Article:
This town, which sits on the northeastern tip of the Olympic Peninsula, has a long seafaring history—it was one of the region's most important ports in the late 1800s. Its success gave it the finest collection of Victorian architecture north of San Francisco. More than 75% of Port Townsend's buildings are on the National Register of Historic Places. Many have been converted into bed-and-breakfasts, which are kept busy, thanks to the town's pretty seaside setting near the Olympic Mountains. Local attractions include shopping, films, music, galleries, quilting and the annual Wooden Boat Festival (early September). For more information, contact the visitors center at 360-385-2722. http://www.ptguide.com.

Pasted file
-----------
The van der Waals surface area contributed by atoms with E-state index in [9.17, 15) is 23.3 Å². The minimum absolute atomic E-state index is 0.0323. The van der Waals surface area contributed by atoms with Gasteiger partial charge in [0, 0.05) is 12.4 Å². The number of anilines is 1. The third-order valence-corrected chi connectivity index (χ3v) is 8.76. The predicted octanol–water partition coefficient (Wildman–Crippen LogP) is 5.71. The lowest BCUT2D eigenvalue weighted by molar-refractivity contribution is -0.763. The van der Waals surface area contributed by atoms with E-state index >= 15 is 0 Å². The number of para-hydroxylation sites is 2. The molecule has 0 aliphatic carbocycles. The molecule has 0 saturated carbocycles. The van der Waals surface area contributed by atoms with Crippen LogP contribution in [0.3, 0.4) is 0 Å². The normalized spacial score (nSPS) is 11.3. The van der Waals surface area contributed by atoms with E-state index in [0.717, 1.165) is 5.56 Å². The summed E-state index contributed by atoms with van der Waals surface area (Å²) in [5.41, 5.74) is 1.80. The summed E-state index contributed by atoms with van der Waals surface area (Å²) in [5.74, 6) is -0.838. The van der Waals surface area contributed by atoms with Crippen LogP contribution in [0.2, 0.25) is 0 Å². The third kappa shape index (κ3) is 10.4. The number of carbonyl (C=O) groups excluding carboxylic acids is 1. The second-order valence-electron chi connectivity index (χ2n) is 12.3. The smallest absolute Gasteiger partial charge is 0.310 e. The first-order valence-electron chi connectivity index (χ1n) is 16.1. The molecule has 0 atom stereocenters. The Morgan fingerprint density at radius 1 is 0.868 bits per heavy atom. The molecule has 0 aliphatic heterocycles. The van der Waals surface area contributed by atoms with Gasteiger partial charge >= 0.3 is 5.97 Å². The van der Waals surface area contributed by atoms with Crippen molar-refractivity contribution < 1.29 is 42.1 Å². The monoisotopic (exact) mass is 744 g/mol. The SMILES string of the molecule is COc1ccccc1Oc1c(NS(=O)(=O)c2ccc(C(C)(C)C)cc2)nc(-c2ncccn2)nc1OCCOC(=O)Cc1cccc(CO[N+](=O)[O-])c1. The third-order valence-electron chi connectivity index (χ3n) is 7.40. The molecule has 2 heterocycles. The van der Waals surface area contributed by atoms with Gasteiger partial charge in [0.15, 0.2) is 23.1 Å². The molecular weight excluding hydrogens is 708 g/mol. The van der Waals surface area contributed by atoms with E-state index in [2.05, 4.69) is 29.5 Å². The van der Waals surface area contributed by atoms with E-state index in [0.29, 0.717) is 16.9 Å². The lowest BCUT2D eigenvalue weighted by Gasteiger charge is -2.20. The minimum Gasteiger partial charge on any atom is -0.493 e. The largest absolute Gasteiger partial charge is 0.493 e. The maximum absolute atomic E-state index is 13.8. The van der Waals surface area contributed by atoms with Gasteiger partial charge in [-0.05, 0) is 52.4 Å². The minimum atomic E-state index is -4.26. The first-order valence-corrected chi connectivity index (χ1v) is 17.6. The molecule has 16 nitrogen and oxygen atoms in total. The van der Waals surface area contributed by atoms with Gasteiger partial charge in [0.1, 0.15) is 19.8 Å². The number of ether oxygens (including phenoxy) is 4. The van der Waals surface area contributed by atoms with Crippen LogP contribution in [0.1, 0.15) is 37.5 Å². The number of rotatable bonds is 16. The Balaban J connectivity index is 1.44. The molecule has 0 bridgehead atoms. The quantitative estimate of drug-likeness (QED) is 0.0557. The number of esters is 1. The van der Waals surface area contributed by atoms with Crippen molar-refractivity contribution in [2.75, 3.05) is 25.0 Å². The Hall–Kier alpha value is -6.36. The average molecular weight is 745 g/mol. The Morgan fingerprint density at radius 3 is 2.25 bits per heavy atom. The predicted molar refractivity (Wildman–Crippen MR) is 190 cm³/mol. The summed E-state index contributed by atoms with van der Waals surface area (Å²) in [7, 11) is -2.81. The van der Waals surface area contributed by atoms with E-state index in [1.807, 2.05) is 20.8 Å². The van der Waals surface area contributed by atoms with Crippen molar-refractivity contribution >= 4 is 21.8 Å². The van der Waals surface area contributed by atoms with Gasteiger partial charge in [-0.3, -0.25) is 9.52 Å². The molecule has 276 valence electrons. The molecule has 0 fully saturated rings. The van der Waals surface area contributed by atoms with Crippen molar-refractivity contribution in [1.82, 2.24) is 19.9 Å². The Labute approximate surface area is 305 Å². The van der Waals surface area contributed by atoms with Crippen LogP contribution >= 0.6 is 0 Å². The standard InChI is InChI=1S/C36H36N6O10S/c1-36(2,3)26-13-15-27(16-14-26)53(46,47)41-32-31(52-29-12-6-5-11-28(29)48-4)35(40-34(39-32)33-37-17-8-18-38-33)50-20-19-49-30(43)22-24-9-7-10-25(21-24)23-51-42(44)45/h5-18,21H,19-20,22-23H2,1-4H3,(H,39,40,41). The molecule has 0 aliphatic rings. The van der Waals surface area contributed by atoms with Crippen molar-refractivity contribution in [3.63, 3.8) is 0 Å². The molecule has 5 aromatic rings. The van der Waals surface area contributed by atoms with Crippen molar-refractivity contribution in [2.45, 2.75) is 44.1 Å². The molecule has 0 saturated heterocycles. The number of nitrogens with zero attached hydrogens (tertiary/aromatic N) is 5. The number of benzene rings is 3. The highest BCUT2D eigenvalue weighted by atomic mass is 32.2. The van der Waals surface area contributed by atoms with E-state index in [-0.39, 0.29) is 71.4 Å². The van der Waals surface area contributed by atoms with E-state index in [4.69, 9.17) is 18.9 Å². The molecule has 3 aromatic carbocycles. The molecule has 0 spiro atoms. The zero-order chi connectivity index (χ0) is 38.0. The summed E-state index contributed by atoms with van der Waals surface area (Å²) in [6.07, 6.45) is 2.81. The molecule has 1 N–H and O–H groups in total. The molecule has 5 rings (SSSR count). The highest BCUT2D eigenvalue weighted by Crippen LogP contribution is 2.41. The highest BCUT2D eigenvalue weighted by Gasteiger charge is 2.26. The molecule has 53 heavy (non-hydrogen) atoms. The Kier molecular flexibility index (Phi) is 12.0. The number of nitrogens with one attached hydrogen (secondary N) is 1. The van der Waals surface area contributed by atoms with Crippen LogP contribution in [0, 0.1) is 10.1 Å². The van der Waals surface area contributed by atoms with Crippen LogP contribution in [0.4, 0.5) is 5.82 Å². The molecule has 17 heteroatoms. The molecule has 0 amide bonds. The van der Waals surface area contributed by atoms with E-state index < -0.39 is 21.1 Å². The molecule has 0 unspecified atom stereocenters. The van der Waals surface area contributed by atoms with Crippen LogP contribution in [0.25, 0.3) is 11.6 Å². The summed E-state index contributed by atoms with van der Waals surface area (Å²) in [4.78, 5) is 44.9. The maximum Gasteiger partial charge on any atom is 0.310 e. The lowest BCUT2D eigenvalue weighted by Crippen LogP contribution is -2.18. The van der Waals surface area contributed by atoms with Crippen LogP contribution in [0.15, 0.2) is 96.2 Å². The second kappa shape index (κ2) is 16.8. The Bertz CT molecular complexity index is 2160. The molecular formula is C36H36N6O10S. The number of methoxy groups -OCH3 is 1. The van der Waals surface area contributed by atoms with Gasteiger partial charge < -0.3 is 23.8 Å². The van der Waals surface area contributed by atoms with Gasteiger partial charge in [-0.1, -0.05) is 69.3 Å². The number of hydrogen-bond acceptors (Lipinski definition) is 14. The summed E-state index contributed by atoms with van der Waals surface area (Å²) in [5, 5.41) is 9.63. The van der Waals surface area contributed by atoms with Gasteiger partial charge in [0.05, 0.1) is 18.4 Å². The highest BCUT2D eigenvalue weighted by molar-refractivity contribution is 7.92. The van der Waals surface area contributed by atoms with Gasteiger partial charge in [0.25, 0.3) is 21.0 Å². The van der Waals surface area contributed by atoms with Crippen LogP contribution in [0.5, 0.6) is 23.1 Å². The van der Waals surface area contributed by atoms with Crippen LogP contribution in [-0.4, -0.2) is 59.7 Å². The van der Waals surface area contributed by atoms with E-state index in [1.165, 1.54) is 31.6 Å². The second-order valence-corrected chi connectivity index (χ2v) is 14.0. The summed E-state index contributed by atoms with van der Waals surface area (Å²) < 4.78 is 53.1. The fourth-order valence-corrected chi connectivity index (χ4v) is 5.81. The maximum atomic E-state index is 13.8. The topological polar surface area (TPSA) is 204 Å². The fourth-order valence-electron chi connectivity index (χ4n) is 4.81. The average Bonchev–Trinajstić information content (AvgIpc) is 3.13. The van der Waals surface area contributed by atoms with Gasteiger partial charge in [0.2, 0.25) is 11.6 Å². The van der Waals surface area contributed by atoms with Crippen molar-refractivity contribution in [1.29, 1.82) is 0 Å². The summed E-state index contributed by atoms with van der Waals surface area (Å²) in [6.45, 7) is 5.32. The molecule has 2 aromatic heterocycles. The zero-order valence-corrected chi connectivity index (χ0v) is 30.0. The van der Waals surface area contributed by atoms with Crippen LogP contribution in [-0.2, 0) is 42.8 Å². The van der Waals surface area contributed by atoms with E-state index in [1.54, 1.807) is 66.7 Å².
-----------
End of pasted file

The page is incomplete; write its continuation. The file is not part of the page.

Port Angeles is another busy coastal town, sitting 35 mi/55 km west of Port Townsend along the Strait of Juan de Fuca. It's the jumping-off point for both beautiful Olympic National Park to the south and Victoria, British Columbia, which is reached by ferry. Also in the area is Dungeness, 17 mi/27 km east of Port Angeles. It sits on the Dungeness Spit, a natural sand jetty that stretches 7 mi/11 km into the sea. Take the time to drive the area's scenic loop: It passes through farmland and, along the bay, the place where Dungeness crabs are hauled out of the water. For more information, phone 360-452-2363 or visit http://www.portangeles.org. Port Townsend is 45 mi/70 km northwest of Seattle.
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